Municipal doctors in Calcutta have been allegedly "verbally instructed" to under-report instances of dengue, which has assumed a serious crisis since July, and to pass off cases in the city as infections contracted elsewhere. While a doctor speaking to The Telegraph said the disease is beyond their control, Mayor Sovan Chatterjee denied allegations of medical professionals being forced to cover-up cases of dengue. As of 2 October, nearly 7,000 such cases have been reported and doctors predict the number could soon exceed 8,000 in the Calcutta municipal belt alone.
Women will be allowed entry into the sanctum sanctorum of the Haji Ali dargah in Mumbai, though there will be a separate path designated for them. The process may take a couple of weeks to come into effect due to the logistics involved, but the decision comes as a much-awaited victory after protracted protests against the age-old sexist tradition of barring women from the inner sanctum.
Police burnt effigies of social activists Nandini Sundar, Bela Bhatia and Himanshu Kumar as well as of political leaders Soni Sori and Manish Kunjam in Bastar, days after the Central Bureau of Investigation held them responsible for burning down 160 houses in Tadmetla village in 2011. Auxiliary constables in uniform took to the streets of Jagdalpur, Dantewada, Bijapur and other places, shouting slogans against these personalities, calling them Naxal sympathisers.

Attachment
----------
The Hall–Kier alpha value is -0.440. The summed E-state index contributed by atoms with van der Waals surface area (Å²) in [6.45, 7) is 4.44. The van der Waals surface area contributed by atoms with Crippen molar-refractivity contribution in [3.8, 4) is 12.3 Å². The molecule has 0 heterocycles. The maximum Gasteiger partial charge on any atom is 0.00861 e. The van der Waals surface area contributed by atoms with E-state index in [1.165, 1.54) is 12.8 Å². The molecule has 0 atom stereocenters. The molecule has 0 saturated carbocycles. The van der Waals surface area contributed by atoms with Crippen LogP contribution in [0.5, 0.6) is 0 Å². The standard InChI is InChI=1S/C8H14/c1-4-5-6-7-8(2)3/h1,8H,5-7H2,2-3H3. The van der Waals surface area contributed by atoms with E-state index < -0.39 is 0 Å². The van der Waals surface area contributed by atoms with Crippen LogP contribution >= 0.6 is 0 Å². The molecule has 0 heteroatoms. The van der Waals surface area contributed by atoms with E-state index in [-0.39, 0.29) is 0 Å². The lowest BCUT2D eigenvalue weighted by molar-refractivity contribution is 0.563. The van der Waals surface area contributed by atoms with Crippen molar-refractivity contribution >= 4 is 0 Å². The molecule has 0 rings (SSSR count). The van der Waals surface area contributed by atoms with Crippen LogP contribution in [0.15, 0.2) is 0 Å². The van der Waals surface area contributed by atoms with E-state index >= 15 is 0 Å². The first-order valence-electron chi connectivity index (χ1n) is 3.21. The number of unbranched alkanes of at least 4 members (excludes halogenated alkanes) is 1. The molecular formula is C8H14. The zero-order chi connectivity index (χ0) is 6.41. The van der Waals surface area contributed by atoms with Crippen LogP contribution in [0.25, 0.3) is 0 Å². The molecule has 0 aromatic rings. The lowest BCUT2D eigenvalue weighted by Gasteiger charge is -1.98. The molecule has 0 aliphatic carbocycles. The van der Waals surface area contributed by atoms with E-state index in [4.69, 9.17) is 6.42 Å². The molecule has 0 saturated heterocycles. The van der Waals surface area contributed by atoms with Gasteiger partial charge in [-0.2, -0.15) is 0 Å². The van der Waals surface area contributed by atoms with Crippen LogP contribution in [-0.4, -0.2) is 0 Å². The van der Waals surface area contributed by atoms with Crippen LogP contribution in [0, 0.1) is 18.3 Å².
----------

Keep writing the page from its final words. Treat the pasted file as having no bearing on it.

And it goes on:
In The Indian Express, policy expert Sanjaya Baru writes on a matter he has closely witnessed for many years, thanks to his proximity to the Congress party: family politics, especially of the dynastic variety. Pegged to the ongoing fracas in the house of the Yadavs in UP, he takes on the subject, in his colourful style, claiming that the voter has a right to know how a political party they have elected to power is going to manage leadership transition. "It's time an institute of management education started a course on managing family-based political parties," he says. "The market for this line of education has been created by the growing recognition of family-run companies that shareholders are demanding greater clarity on issues ranging from succession to the management of wealth and the distribution of profits."
An editorial in the Hindustan Times staunchly opposes the position taken by Asaduddin Owaisi on triple talaq and polygamy. Uncharacteristically, for a politician who is seen to have progressive views, the All India Majlis-e-Ittehadul Muslimeen (AIMIM) president has accused Narendra Modi of interfering in Muslim personal laws with his supporting for a uniform civil code and for deeming some of these laws as being anti-women and unconstitutional.
In an op-ed in The Hindu, Arvind Chandrachud debunks a subtle misconception about the discriminations Indians faced under the British law against sedition. While the colonial government did take punish such acts by Indians severely, it did not spare their British counterparts when it came to non-political speech, especially pertaining to art and literature. The offender could be in British India or in England, Indian or British by citizenship, but they weren't be spared any penalties.